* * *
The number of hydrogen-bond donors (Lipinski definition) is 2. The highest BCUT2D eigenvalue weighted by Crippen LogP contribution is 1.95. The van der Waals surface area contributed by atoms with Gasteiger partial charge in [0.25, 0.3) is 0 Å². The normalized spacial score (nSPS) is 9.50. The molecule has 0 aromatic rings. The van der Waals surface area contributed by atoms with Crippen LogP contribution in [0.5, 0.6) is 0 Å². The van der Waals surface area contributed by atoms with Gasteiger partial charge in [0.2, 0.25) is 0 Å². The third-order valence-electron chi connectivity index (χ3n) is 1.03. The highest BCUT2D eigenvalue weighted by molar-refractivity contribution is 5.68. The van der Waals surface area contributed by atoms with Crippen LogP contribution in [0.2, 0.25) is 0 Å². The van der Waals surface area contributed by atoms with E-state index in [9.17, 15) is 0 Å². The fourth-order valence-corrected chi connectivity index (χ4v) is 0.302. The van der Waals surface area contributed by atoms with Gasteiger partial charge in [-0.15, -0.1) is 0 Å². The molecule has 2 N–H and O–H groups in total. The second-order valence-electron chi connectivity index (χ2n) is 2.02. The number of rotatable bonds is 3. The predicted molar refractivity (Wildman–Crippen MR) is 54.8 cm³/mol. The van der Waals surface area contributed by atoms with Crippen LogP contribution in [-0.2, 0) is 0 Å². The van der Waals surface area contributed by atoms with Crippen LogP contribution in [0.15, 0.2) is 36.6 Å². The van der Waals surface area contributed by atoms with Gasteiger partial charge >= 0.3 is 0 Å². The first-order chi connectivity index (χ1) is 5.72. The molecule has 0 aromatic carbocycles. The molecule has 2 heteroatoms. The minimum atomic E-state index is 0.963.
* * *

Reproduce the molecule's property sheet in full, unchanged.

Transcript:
The number of hydrogen-bond donors (Lipinski definition) is 2. The highest BCUT2D eigenvalue weighted by Crippen LogP contribution is 1.95. The van der Waals surface area contributed by atoms with Gasteiger partial charge in [0.25, 0.3) is 0 Å². The normalized spacial score (nSPS) is 9.50. The molecule has 0 aromatic rings. The van der Waals surface area contributed by atoms with Crippen LogP contribution in [0.5, 0.6) is 0 Å². The van der Waals surface area contributed by atoms with Gasteiger partial charge in [0.2, 0.25) is 0 Å². The third-order valence-electron chi connectivity index (χ3n) is 1.03. The highest BCUT2D eigenvalue weighted by molar-refractivity contribution is 5.68. The van der Waals surface area contributed by atoms with Crippen LogP contribution in [0.2, 0.25) is 0 Å². The van der Waals surface area contributed by atoms with E-state index in [9.17, 15) is 0 Å². The fourth-order valence-corrected chi connectivity index (χ4v) is 0.302. The van der Waals surface area contributed by atoms with Gasteiger partial charge in [-0.15, -0.1) is 0 Å². The molecule has 2 N–H and O–H groups in total. The second-order valence-electron chi connectivity index (χ2n) is 2.02. The number of rotatable bonds is 3. The predicted molar refractivity (Wildman–Crippen MR) is 54.8 cm³/mol. The van der Waals surface area contributed by atoms with Crippen LogP contribution in [-0.2, 0) is 0 Å². The van der Waals surface area contributed by atoms with Crippen LogP contribution in [0.15, 0.2) is 36.6 Å². The van der Waals surface area contributed by atoms with Gasteiger partial charge >= 0.3 is 0 Å². The first-order chi connectivity index (χ1) is 5.72. The molecule has 0 aromatic carbocycles. The molecule has 2 heteroatoms. The minimum atomic E-state index is 0.963.